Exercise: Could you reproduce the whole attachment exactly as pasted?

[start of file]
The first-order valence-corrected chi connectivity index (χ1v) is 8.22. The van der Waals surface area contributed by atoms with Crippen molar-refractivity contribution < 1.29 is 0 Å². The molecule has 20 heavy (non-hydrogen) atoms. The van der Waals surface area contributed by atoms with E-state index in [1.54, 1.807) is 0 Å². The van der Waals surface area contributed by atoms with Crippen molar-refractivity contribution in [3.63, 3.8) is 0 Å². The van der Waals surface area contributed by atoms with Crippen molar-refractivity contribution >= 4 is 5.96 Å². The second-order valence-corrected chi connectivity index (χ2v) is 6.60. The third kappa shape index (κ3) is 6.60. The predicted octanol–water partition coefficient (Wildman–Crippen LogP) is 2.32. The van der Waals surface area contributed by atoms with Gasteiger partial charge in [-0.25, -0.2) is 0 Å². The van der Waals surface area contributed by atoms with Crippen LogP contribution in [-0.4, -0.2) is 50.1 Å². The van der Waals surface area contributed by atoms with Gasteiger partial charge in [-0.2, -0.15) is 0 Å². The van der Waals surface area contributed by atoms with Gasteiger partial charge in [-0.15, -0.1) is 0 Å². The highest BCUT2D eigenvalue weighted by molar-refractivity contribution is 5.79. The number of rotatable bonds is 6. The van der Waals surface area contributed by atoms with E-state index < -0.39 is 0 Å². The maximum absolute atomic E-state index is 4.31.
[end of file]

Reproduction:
The first-order valence-corrected chi connectivity index (χ1v) is 8.22. The van der Waals surface area contributed by atoms with Crippen molar-refractivity contribution < 1.29 is 0 Å². The molecule has 20 heavy (non-hydrogen) atoms. The van der Waals surface area contributed by atoms with E-state index in [1.54, 1.807) is 0 Å². The van der Waals surface area contributed by atoms with Crippen molar-refractivity contribution in [3.63, 3.8) is 0 Å². The van der Waals surface area contributed by atoms with Crippen molar-refractivity contribution >= 4 is 5.96 Å². The second-order valence-corrected chi connectivity index (χ2v) is 6.60. The third kappa shape index (κ3) is 6.60. The predicted octanol–water partition coefficient (Wildman–Crippen LogP) is 2.32. The van der Waals surface area contributed by atoms with Gasteiger partial charge in [-0.25, -0.2) is 0 Å². The van der Waals surface area contributed by atoms with Crippen LogP contribution in [-0.4, -0.2) is 50.1 Å². The van der Waals surface area contributed by atoms with Gasteiger partial charge in [-0.2, -0.15) is 0 Å². The van der Waals surface area contributed by atoms with Gasteiger partial charge in [-0.15, -0.1) is 0 Å². The highest BCUT2D eigenvalue weighted by molar-refractivity contribution is 5.79. The number of rotatable bonds is 6. The van der Waals surface area contributed by atoms with E-state index < -0.39 is 0 Å². The maximum absolute atomic E-state index is 4.31.